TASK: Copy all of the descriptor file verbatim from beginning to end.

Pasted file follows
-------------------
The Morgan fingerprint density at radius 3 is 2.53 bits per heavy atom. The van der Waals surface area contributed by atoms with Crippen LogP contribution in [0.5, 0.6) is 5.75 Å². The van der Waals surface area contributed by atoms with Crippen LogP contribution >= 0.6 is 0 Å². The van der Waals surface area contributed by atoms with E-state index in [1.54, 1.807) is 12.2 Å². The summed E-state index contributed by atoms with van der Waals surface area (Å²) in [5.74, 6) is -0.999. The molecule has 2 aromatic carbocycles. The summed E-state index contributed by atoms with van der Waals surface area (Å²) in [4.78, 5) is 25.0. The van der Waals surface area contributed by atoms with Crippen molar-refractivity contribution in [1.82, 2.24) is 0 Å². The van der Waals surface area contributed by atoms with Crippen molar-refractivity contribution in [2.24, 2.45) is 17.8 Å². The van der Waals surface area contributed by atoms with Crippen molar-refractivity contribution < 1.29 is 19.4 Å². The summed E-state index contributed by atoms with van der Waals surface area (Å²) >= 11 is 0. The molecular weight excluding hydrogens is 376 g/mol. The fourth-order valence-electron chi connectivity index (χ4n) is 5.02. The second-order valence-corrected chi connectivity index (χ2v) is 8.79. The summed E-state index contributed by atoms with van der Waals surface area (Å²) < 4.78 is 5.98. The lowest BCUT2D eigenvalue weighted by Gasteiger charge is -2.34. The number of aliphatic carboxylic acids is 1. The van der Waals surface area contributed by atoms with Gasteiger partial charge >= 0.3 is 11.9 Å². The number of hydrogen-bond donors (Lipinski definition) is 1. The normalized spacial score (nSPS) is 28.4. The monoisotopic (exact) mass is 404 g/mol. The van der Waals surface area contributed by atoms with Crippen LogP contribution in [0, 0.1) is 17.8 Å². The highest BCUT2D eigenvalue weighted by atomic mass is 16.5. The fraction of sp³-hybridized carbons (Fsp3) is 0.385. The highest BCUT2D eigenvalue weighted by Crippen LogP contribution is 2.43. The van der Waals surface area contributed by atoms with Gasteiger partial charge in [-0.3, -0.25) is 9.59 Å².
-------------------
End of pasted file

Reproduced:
The Morgan fingerprint density at radius 3 is 2.53 bits per heavy atom. The van der Waals surface area contributed by atoms with Crippen LogP contribution in [0.5, 0.6) is 5.75 Å². The van der Waals surface area contributed by atoms with Crippen LogP contribution >= 0.6 is 0 Å². The van der Waals surface area contributed by atoms with E-state index in [1.54, 1.807) is 12.2 Å². The summed E-state index contributed by atoms with van der Waals surface area (Å²) in [5.74, 6) is -0.999. The molecule has 2 aromatic carbocycles. The summed E-state index contributed by atoms with van der Waals surface area (Å²) in [4.78, 5) is 25.0. The van der Waals surface area contributed by atoms with Crippen molar-refractivity contribution in [1.82, 2.24) is 0 Å². The van der Waals surface area contributed by atoms with Crippen molar-refractivity contribution in [2.24, 2.45) is 17.8 Å². The van der Waals surface area contributed by atoms with Crippen molar-refractivity contribution < 1.29 is 19.4 Å². The summed E-state index contributed by atoms with van der Waals surface area (Å²) >= 11 is 0. The molecular weight excluding hydrogens is 376 g/mol. The fourth-order valence-electron chi connectivity index (χ4n) is 5.02. The second-order valence-corrected chi connectivity index (χ2v) is 8.79. The summed E-state index contributed by atoms with van der Waals surface area (Å²) < 4.78 is 5.98. The lowest BCUT2D eigenvalue weighted by Gasteiger charge is -2.34. The number of aliphatic carboxylic acids is 1. The van der Waals surface area contributed by atoms with Gasteiger partial charge >= 0.3 is 11.9 Å². The number of hydrogen-bond donors (Lipinski definition) is 1. The normalized spacial score (nSPS) is 28.4. The monoisotopic (exact) mass is 404 g/mol. The van der Waals surface area contributed by atoms with Crippen LogP contribution in [0, 0.1) is 17.8 Å². The highest BCUT2D eigenvalue weighted by atomic mass is 16.5. The fraction of sp³-hybridized carbons (Fsp3) is 0.385. The highest BCUT2D eigenvalue weighted by Crippen LogP contribution is 2.43. The van der Waals surface area contributed by atoms with Gasteiger partial charge in [-0.3, -0.25) is 9.59 Å².